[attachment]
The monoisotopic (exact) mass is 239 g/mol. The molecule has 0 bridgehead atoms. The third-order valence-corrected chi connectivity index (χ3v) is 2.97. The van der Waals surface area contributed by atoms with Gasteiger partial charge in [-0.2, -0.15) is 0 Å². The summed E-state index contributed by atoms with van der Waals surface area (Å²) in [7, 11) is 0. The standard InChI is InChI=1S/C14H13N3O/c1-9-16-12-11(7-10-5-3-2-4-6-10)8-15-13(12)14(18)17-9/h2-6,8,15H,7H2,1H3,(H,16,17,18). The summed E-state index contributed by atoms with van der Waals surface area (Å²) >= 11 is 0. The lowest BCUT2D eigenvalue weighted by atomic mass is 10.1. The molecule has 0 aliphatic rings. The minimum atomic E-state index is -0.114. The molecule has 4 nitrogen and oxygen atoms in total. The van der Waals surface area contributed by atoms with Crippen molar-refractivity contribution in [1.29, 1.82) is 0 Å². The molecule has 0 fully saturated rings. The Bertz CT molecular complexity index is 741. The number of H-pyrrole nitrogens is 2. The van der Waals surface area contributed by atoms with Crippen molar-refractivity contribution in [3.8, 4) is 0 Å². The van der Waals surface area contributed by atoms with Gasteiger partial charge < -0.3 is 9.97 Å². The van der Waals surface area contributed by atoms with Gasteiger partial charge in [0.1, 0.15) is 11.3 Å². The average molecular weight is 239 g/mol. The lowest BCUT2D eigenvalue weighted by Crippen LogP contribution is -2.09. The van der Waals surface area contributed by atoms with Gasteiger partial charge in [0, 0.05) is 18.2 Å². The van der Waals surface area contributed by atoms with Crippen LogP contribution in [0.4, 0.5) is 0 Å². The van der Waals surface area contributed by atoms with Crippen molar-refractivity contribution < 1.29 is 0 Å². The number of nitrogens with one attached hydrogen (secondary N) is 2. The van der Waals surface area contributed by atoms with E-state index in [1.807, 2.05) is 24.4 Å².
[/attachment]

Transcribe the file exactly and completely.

The monoisotopic (exact) mass is 239 g/mol. The molecule has 0 bridgehead atoms. The third-order valence-corrected chi connectivity index (χ3v) is 2.97. The van der Waals surface area contributed by atoms with Gasteiger partial charge in [-0.2, -0.15) is 0 Å². The summed E-state index contributed by atoms with van der Waals surface area (Å²) in [7, 11) is 0. The standard InChI is InChI=1S/C14H13N3O/c1-9-16-12-11(7-10-5-3-2-4-6-10)8-15-13(12)14(18)17-9/h2-6,8,15H,7H2,1H3,(H,16,17,18). The summed E-state index contributed by atoms with van der Waals surface area (Å²) >= 11 is 0. The lowest BCUT2D eigenvalue weighted by atomic mass is 10.1. The molecule has 0 aliphatic rings. The minimum atomic E-state index is -0.114. The molecule has 4 nitrogen and oxygen atoms in total. The van der Waals surface area contributed by atoms with Crippen molar-refractivity contribution in [1.29, 1.82) is 0 Å². The molecule has 0 fully saturated rings. The Bertz CT molecular complexity index is 741. The number of H-pyrrole nitrogens is 2. The van der Waals surface area contributed by atoms with Crippen molar-refractivity contribution in [3.8, 4) is 0 Å². The van der Waals surface area contributed by atoms with Gasteiger partial charge < -0.3 is 9.97 Å². The van der Waals surface area contributed by atoms with Gasteiger partial charge in [0.1, 0.15) is 11.3 Å². The average molecular weight is 239 g/mol. The lowest BCUT2D eigenvalue weighted by Crippen LogP contribution is -2.09. The van der Waals surface area contributed by atoms with Gasteiger partial charge in [0, 0.05) is 18.2 Å². The van der Waals surface area contributed by atoms with Crippen LogP contribution in [0.4, 0.5) is 0 Å². The van der Waals surface area contributed by atoms with Crippen molar-refractivity contribution < 1.29 is 0 Å². The number of nitrogens with one attached hydrogen (secondary N) is 2. The van der Waals surface area contributed by atoms with E-state index in [1.807, 2.05) is 24.4 Å².